As you know, I had decided to make two kitchen sinks for my Steampunk Kitchens. This is the second of those two sinks, the "clean" sink. My little occupants, (the Lightstone family, I have decided finally, after the intended exterior of the house!) live in a very old and grand home that has been upgraded to keep up with the times. They made a very good decision to keep their old stone sink and add the new fangled, iron sink. This just made sense, since they had the room, and everyone knows that sinks are useful commodities, right?
|Original Sink Shape and Size|
The sink is not quite complete yet, I am waiting on a couple of pieces on order from Hobby Supply, but I thought there was enough in this post to go ahead, and I'll share the final product in place in one of the next few posts.
|The Camera Picks Out the Ugliest Little Details! |
RL? Not a one of them to be seen!
You WILL have to forgive my sad sack photography skills. I took over 300 pictures of this sink in it's nearly completed state, and I just could not get a decent photo. I guess it is the semi-gloss finish combined with the black color that made it so hard to capture. So you'll have to imagine the inordinate beauty of the final product. I have no way to show it to you! :0)
The entire assembly was glued together to create the basic shape.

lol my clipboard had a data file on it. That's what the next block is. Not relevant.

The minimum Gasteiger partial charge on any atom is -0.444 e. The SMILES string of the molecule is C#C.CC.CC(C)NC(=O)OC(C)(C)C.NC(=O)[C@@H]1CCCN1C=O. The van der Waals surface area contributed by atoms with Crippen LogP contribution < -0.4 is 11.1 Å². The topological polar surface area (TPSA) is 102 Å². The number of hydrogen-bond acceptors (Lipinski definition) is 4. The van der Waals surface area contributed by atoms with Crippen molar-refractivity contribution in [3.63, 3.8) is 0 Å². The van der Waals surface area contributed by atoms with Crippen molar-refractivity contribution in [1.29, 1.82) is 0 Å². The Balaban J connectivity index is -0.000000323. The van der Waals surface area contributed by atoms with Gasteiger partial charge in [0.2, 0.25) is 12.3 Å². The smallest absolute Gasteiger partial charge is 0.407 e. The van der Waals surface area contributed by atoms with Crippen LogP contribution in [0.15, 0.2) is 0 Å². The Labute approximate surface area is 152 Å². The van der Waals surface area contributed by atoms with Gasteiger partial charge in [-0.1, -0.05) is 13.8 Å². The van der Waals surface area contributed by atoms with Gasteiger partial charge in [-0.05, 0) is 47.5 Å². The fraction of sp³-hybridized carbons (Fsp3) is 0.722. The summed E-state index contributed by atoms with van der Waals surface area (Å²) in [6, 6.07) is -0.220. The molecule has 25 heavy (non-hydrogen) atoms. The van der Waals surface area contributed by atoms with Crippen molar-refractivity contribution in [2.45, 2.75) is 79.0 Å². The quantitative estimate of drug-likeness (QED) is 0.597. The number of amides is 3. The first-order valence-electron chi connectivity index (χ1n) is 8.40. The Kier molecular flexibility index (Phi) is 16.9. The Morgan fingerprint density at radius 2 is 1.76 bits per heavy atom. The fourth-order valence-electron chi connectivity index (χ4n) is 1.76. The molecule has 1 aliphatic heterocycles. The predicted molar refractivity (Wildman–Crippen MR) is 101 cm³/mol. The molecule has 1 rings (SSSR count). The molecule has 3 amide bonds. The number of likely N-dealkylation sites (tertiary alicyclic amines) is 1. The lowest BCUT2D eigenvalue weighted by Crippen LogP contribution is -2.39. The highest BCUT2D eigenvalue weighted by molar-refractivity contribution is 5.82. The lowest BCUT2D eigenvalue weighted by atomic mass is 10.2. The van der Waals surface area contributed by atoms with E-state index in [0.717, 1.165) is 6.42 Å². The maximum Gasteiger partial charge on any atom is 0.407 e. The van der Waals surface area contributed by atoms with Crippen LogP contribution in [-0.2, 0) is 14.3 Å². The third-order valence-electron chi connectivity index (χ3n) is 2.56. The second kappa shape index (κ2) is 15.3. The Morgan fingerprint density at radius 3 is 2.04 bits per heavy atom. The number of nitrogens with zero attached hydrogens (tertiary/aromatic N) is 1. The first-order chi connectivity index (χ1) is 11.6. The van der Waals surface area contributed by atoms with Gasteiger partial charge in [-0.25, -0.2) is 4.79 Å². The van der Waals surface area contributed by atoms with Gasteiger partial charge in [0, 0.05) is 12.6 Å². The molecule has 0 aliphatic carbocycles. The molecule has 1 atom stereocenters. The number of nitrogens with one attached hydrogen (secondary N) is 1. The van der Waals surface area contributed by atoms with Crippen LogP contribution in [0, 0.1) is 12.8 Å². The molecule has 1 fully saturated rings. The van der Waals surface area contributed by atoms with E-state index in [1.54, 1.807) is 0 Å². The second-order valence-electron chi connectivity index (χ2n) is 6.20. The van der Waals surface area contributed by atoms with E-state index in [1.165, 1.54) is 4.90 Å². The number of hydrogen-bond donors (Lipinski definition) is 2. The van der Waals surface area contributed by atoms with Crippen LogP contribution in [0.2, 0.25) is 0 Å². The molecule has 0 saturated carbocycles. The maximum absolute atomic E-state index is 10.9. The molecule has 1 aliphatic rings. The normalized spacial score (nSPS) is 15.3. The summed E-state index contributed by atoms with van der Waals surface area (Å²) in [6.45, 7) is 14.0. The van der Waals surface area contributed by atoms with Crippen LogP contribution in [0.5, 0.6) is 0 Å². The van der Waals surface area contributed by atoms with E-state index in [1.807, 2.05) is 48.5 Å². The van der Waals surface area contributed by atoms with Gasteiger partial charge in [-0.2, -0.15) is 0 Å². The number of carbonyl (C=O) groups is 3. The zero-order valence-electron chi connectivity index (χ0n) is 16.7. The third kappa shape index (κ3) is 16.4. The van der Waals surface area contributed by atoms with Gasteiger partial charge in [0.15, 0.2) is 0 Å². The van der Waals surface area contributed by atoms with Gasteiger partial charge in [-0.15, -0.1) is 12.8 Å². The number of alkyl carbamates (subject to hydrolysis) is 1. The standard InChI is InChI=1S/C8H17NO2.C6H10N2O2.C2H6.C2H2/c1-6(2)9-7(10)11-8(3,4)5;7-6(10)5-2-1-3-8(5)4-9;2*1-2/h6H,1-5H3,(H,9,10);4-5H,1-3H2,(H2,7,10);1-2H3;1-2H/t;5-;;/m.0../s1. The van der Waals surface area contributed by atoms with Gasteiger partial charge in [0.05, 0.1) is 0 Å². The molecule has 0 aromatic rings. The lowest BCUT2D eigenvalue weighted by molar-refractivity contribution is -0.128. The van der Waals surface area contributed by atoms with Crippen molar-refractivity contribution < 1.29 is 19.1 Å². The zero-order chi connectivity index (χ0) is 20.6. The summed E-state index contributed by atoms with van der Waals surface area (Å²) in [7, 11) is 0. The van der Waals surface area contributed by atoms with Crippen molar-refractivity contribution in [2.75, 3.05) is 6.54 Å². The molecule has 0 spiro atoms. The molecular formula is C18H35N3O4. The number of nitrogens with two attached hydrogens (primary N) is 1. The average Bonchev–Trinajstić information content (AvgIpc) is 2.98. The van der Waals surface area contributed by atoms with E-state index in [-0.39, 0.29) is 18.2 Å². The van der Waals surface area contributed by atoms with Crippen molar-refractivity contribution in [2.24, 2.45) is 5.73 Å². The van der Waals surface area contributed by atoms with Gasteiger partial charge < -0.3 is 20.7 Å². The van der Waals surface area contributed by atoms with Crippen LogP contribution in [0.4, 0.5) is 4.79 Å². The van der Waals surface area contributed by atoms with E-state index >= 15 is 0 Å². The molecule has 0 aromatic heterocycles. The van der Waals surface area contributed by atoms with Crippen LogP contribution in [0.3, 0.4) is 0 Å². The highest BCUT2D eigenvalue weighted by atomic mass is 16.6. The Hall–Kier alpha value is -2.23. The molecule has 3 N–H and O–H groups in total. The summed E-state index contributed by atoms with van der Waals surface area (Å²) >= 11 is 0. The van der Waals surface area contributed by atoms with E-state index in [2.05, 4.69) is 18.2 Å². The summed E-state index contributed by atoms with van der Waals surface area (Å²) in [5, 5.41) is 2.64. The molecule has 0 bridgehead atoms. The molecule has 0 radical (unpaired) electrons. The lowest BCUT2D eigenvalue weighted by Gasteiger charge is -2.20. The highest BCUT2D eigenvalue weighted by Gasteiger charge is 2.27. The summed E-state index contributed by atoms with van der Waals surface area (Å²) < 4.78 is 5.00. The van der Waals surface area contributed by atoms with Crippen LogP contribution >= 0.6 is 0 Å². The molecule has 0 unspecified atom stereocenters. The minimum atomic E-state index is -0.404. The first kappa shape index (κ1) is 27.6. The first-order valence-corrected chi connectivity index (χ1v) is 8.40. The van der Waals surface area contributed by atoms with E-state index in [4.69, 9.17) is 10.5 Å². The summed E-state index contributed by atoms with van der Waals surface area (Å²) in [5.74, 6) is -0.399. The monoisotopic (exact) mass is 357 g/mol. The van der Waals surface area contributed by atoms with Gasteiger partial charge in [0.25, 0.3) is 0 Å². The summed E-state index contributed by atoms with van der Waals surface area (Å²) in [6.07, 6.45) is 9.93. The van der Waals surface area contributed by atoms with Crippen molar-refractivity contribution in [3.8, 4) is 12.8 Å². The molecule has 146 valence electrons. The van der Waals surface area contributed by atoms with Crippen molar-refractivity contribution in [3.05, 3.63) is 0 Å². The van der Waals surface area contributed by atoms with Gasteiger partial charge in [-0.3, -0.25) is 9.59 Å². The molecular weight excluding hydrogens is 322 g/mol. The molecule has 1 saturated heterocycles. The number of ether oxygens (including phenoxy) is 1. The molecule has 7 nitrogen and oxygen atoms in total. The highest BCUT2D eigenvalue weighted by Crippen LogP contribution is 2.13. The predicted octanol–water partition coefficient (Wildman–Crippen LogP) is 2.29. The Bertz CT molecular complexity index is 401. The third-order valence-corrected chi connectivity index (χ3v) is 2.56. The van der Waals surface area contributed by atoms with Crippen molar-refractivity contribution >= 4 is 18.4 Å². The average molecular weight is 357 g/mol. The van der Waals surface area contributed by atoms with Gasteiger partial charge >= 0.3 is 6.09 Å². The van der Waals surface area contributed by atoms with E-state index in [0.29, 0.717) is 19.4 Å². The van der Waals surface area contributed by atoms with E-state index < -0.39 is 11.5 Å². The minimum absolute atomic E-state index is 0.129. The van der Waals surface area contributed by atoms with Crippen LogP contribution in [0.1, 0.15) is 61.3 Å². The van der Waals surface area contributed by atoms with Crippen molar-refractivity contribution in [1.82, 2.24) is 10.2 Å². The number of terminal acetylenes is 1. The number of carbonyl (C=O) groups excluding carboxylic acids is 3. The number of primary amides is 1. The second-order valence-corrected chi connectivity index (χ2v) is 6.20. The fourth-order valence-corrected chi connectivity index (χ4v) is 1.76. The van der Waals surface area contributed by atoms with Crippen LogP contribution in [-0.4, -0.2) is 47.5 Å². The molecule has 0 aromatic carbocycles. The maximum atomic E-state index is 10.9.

The sides were reinforced with wood pieces, as the 1/32" wood would easily break over time otherwise.
The "conditioning" that they talk about is nothing more than kneading the clay like bread. When it comes out of the package, it is literally almost like stone, fairly hard and not pliable. "Conditioning" is just kneading the clay until it becomes soft and pliable. So why did I have my heart in my throat? I guess I just wanted something to chew on. Once the clay was conditioned, I rolled it out into flat pieces about 1/8" thick.
I covered the entire form with Polymer Clay a piece at a time. Here, in hind sight, I left things too unfinished. Note the somewhat bumpy surfaces I was left with? Doing this again, I would spend more time on smoothing out those places, as they fire up in just about exactly the same shape, no real movement of the clay while being baked. Little details that make a difference in the long run!
The clay formed piece was baked in the oven at 275 degrees for 25 minutes. I kept peeking at the thing the whole way through because I was afraid I was going to burn it!
Prior to baking the polymer, I had tried to make impressions along the front of the sink, to create a pattern across the sink sides. That was NOT successful. I have more to learn, yea! :0) Because of that, and because of my lack of attention to detail on preparing the surfaces before baking, I needed to sand the surfaces smoother. I was able to do that for the most part successfully, but the piece still has some "inelegant" lines due to my learning curve.
Well, I am late getting started for work, because I am finishing this up. So I better hang a close on the post and get on the stick!
Hope you all have a great day!